Hama: Pretty much I always based the characters on real people. That way, there was a yardstick to fall back on. I’m pretty sure that was the way (Charles) Dickens did it. You really had a feeling that he knew all those people. I could never do it like Dickens, but using his tricks helped a lot.
Mania: Why was G.I. Joe cancelled by Marvel in 1994 after 155 issues? Was it because the toys were no longer a driving force and the cartoon was off the air for a long time?
Hama: It reached the end of its half-life. Until G.I. Joe and Transformers, toy books had a life expectancy of 1-2 years – 3 years was considered a long time. Hasbro didn’t expect the toy-line to have that much life in it. Also, the market had changed completely. When I first started doing store signings, there were lines around the block and it was all 10-year-old boys. The last time I did a story signing in New York City, everybody was over 30, and two of the guys who showed up were mailmen who had skipped off their routes to get their books signed.
Mania: Loaded question: Is there a stigma attached to G.I. Joe because it’s a “toy” comic? Why is that?
Hama: That’s just it. It was a toy book. Very uncool to the fan-boys at the time. It never got reviewed in the fan press. Totally ignored. The kids who bought G.I. Joe were a totally new crowd who were coming into the comic shops for the first time because they had the toys and they saw the commercials. Many of them started to buy other comics while they were there.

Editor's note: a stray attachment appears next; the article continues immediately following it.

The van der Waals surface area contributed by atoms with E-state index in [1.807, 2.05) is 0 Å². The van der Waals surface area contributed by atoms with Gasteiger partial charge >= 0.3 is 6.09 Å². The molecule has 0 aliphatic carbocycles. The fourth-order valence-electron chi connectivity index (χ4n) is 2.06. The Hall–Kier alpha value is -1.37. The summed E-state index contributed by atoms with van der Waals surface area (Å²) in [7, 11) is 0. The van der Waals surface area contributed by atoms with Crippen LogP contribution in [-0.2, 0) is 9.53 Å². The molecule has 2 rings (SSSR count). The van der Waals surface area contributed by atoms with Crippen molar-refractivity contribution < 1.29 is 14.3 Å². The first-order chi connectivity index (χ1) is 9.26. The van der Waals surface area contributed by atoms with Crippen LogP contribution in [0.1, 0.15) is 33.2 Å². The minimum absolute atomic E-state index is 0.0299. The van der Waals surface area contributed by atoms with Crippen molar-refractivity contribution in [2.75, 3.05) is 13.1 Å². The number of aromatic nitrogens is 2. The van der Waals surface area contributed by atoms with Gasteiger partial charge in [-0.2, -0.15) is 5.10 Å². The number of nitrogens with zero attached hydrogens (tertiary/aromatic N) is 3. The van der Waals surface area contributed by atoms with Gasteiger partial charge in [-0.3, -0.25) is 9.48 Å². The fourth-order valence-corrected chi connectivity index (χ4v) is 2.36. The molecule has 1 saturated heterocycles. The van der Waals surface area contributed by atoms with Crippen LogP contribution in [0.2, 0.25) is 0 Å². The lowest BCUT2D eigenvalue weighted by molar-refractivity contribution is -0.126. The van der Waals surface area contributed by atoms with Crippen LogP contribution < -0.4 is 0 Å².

Mania: G.I. Joe was the first comic book series to be advertised on TV, right?
Hama: I believe so. If somebody else was first, they have not stepped forward.
Mania: I know you can't reveal details about the G.I. Joe movie, but what is your involvement? You're an executive producer? Consulting producer?
Hama: Consultant. Also did a cameo as a NATO General. Hopefully, I’ll survive the final cut, but I never count on stuff like that.
Mania: Regarding the new IDW comic series, how did that come about? Did Devil's Due choose not to renew the license to G.I. Joe?
Hama: I know nothing about the business end of things. I’m just a guy who makes stuff up for a living.
Mania: How did you get involved in the new G.I. Joe series from IDW?
Hama: They called and asked me to do it.
Mania: Why start it over?
Hama: Why not?
Mania: Was it because Devil's Due pretty much gave the Marvel stories you wrote that they later continued after a hiatus a proper ending? Cobra Commander was captured, et al?
Hama: Don’t know, never read any of that stuff.
Mania: No plans on going back to that continuity?
Hama: Nope. That continuity is dead as far as the people who own the copyright are concerned.